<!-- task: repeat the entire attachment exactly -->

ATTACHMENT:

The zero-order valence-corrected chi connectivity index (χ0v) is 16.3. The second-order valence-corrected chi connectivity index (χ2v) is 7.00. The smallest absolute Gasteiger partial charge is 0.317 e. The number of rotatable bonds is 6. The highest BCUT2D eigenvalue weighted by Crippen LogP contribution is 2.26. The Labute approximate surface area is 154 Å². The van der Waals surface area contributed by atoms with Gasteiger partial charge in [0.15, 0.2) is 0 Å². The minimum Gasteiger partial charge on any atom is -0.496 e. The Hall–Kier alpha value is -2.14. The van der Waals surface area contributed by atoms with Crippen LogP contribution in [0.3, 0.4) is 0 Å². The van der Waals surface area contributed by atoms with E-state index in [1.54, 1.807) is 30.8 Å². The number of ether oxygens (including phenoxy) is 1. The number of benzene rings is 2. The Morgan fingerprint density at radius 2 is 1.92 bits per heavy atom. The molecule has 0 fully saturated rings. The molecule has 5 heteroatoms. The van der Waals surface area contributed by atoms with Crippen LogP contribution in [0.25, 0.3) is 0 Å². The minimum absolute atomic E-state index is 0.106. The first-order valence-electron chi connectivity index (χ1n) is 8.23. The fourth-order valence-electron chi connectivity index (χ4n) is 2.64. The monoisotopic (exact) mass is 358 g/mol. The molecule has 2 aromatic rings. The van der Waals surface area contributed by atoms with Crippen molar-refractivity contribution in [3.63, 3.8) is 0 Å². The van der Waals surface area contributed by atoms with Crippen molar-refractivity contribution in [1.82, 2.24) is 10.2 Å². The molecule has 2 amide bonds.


The zero-order valence-corrected chi connectivity index (χ0v) is 16.3. The second-order valence-corrected chi connectivity index (χ2v) is 7.00. The smallest absolute Gasteiger partial charge is 0.317 e. The number of rotatable bonds is 6. The highest BCUT2D eigenvalue weighted by Crippen LogP contribution is 2.26. The Labute approximate surface area is 154 Å². The van der Waals surface area contributed by atoms with Gasteiger partial charge in [0.15, 0.2) is 0 Å². The minimum Gasteiger partial charge on any atom is -0.496 e. The Hall–Kier alpha value is -2.14. The van der Waals surface area contributed by atoms with Crippen LogP contribution in [0.3, 0.4) is 0 Å². The van der Waals surface area contributed by atoms with E-state index in [1.54, 1.807) is 30.8 Å². The number of ether oxygens (including phenoxy) is 1. The number of benzene rings is 2. The Morgan fingerprint density at radius 2 is 1.92 bits per heavy atom. The molecule has 0 fully saturated rings. The molecule has 5 heteroatoms. The van der Waals surface area contributed by atoms with Crippen LogP contribution in [0.25, 0.3) is 0 Å². The minimum absolute atomic E-state index is 0.106. The first-order valence-electron chi connectivity index (χ1n) is 8.23. The fourth-order valence-electron chi connectivity index (χ4n) is 2.64. The monoisotopic (exact) mass is 358 g/mol. The molecule has 2 aromatic rings. The van der Waals surface area contributed by atoms with Crippen molar-refractivity contribution in [3.63, 3.8) is 0 Å². The van der Waals surface area contributed by atoms with Crippen molar-refractivity contribution in [1.82, 2.24) is 10.2 Å². The molecule has 2 amide bonds.